Diallyl sulfide inhibits diethylstilbesterol-induced DNA adducts in the breast of female ACI rats
2005 Study Abstract
Diethylstilbestrol (DES) is metabolized to reactive intermediates that produce DNA adducts and ultimately cancer. Diallyl sulfide (DAS) has been shown to inhibit the metabolism of several procarcinogens.
The ability of DES to produce DNA adducts in microsomal, mitochondrial, and nuclear in vitro metabolic systems and in the breast of female ACI rats, as well as ability of DAS to inhibit DNA adducts were investigated.
Microsomes, mitochondria, and nuclei isolated from breast tissue of female ACI rats were used to catalyze oxidation reactions. Female ACI rats were treated i.p. as follows: (1) corn oil, (2) 200mg/kg DES, (3) 200mg/kg DES/200mg/kg of DAS, (4) 200mg/kg DES/400mg/kg DAS. DES produced DNA adducts in each metabolic system. The relative adduct levels were 2.1 x 10(-4), 6.2 x 10(-6), and 2.9 x 10(-7) in microsomal, mitochondrial, and nuclear reactions, respectively. DAS inhibited DNA adducts in each metabolic system. The percent inhibition ranged from 86% in microsomes to 93% in nuclei.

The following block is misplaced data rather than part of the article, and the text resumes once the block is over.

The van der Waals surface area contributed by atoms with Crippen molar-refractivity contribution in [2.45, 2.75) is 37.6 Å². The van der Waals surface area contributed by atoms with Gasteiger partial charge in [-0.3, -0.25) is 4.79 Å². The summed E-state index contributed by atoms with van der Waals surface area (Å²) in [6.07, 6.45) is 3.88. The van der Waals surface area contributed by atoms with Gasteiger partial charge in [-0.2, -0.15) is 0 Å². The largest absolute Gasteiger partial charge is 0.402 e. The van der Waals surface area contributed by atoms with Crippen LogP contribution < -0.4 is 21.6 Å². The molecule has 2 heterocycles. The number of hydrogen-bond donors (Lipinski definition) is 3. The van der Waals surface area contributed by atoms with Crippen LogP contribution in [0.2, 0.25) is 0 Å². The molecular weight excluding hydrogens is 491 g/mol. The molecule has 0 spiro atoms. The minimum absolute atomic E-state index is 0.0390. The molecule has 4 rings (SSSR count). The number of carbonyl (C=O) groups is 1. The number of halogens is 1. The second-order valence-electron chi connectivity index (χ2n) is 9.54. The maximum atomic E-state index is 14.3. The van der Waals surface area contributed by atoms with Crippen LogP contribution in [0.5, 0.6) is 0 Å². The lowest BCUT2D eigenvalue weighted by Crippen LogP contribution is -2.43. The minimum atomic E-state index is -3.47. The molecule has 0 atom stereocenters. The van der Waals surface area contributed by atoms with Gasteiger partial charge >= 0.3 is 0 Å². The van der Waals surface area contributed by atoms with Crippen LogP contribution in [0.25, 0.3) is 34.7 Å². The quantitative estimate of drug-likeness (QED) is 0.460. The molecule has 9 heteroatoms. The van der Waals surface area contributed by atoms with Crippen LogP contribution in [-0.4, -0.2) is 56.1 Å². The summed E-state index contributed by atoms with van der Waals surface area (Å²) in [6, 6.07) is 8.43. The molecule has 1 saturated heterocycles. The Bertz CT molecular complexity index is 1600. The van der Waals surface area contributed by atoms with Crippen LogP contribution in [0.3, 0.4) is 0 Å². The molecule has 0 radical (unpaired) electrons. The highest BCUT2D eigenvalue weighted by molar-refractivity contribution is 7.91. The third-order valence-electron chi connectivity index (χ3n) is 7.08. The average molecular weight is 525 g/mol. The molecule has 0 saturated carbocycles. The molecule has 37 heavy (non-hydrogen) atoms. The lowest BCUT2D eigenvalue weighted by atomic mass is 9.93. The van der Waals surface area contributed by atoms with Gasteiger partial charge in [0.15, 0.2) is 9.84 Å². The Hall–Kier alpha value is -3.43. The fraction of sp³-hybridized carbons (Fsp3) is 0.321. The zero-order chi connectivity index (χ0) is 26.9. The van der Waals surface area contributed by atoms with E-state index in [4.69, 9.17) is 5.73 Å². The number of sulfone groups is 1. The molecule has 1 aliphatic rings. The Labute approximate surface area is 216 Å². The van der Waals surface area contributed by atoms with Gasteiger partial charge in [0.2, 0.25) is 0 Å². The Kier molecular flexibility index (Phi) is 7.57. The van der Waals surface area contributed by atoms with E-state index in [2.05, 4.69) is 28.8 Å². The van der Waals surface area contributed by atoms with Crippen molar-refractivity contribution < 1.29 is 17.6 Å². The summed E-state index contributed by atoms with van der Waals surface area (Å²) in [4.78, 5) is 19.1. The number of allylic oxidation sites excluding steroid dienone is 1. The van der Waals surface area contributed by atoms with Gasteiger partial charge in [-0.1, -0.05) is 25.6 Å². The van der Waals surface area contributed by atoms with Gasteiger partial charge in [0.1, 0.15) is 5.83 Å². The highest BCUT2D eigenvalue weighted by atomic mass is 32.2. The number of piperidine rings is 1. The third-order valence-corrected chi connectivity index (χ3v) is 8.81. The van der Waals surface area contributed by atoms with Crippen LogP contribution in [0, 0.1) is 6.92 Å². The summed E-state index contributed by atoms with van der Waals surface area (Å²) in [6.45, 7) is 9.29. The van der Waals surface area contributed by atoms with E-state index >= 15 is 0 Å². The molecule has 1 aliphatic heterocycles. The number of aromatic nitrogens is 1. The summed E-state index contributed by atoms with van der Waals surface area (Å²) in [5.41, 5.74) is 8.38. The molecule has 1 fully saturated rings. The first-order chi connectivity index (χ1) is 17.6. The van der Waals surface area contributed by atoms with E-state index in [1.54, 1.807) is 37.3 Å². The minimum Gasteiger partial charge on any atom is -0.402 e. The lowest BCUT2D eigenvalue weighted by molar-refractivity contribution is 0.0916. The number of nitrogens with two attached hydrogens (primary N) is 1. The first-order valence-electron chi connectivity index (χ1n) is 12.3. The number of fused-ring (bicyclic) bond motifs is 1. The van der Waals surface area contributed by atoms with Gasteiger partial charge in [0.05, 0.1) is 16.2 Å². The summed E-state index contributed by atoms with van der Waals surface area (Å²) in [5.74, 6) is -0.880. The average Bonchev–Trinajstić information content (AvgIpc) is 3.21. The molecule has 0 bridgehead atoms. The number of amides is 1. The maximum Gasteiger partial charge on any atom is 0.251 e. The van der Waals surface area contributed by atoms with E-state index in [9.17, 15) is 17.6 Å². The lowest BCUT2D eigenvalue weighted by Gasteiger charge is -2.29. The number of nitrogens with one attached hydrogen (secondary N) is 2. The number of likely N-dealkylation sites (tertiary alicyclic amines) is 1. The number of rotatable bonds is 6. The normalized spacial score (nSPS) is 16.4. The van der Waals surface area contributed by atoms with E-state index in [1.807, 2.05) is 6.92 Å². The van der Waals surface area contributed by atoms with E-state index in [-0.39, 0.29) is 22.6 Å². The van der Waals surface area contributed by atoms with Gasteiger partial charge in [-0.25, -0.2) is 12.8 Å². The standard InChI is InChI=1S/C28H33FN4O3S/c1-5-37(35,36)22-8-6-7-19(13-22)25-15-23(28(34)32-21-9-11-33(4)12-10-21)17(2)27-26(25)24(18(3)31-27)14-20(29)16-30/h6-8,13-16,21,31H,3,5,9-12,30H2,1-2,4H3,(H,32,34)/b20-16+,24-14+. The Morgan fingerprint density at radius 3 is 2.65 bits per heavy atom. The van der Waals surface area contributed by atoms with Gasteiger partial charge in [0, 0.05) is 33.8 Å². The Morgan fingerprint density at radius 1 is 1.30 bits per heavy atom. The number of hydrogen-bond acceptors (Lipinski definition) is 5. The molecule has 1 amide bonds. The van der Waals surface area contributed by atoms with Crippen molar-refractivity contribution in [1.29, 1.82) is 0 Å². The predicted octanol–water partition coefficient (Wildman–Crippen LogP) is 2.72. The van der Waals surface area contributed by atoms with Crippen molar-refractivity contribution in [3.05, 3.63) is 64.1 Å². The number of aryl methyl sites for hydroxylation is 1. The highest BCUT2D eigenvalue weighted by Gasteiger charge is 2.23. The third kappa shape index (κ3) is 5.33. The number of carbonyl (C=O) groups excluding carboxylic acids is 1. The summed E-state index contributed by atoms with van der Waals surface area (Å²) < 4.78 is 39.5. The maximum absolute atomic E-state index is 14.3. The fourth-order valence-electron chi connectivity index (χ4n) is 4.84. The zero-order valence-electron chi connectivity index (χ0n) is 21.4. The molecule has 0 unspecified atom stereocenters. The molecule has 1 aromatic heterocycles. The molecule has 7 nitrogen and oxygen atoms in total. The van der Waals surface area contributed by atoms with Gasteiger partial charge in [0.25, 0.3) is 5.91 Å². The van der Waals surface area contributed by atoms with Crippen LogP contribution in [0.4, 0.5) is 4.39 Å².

DES produced DNA adducts in mtDNA and nDNA. DAS completely inhibited the DES-induced mtDNA adducts and caused a dose dependent decrease in nDNA adduct formation.
These findings suggest that DAS could inhibit DES-induced breast cancer by inhibiting its metabolism.
- Diallyl sulfide inhibits diethylstilbesterol-induced DNA adducts in the breast of female ACI rats, Food and chemical toxicology : an international journal published for the British Industrial Biological Research Association, NCBI PubMed PMID: 15989972, 2005 Sep.
- DNA adducts image credit columbia.edu.